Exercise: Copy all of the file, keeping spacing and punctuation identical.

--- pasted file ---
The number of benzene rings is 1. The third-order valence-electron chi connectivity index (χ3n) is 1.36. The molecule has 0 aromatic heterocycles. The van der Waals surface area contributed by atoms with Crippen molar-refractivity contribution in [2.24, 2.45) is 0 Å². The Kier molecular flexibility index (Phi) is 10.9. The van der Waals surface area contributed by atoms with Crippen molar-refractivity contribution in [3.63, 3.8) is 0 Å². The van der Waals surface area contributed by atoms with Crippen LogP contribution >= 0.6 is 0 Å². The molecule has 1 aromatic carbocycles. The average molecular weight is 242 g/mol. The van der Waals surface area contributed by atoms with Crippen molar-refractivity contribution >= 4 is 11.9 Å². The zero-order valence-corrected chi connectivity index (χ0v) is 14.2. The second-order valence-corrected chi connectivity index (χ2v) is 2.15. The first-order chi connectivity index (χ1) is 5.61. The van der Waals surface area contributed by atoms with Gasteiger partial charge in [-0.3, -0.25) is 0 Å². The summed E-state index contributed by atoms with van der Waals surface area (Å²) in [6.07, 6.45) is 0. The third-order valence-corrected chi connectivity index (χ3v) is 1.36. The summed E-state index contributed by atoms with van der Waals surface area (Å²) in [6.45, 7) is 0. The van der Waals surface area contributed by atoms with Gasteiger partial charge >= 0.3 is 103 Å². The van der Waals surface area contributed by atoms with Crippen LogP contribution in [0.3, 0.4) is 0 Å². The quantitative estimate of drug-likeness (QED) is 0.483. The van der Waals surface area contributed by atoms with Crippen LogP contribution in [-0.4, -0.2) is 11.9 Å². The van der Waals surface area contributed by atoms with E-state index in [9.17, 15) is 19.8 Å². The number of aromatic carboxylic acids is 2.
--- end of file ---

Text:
The number of benzene rings is 1. The third-order valence-electron chi connectivity index (χ3n) is 1.36. The molecule has 0 aromatic heterocycles. The van der Waals surface area contributed by atoms with Crippen molar-refractivity contribution in [2.24, 2.45) is 0 Å². The Kier molecular flexibility index (Phi) is 10.9. The van der Waals surface area contributed by atoms with Crippen molar-refractivity contribution in [3.63, 3.8) is 0 Å². The van der Waals surface area contributed by atoms with Crippen LogP contribution >= 0.6 is 0 Å². The molecule has 1 aromatic carbocycles. The average molecular weight is 242 g/mol. The van der Waals surface area contributed by atoms with Crippen molar-refractivity contribution >= 4 is 11.9 Å². The zero-order valence-corrected chi connectivity index (χ0v) is 14.2. The second-order valence-corrected chi connectivity index (χ2v) is 2.15. The first-order chi connectivity index (χ1) is 5.61. The van der Waals surface area contributed by atoms with Gasteiger partial charge in [-0.3, -0.25) is 0 Å². The summed E-state index contributed by atoms with van der Waals surface area (Å²) in [6.07, 6.45) is 0. The third-order valence-corrected chi connectivity index (χ3v) is 1.36. The summed E-state index contributed by atoms with van der Waals surface area (Å²) in [6.45, 7) is 0. The van der Waals surface area contributed by atoms with Gasteiger partial charge >= 0.3 is 103 Å². The van der Waals surface area contributed by atoms with Crippen LogP contribution in [0.3, 0.4) is 0 Å². The quantitative estimate of drug-likeness (QED) is 0.483. The van der Waals surface area contributed by atoms with Crippen LogP contribution in [-0.4, -0.2) is 11.9 Å². The van der Waals surface area contributed by atoms with E-state index in [9.17, 15) is 19.8 Å². The number of aromatic carboxylic acids is 2.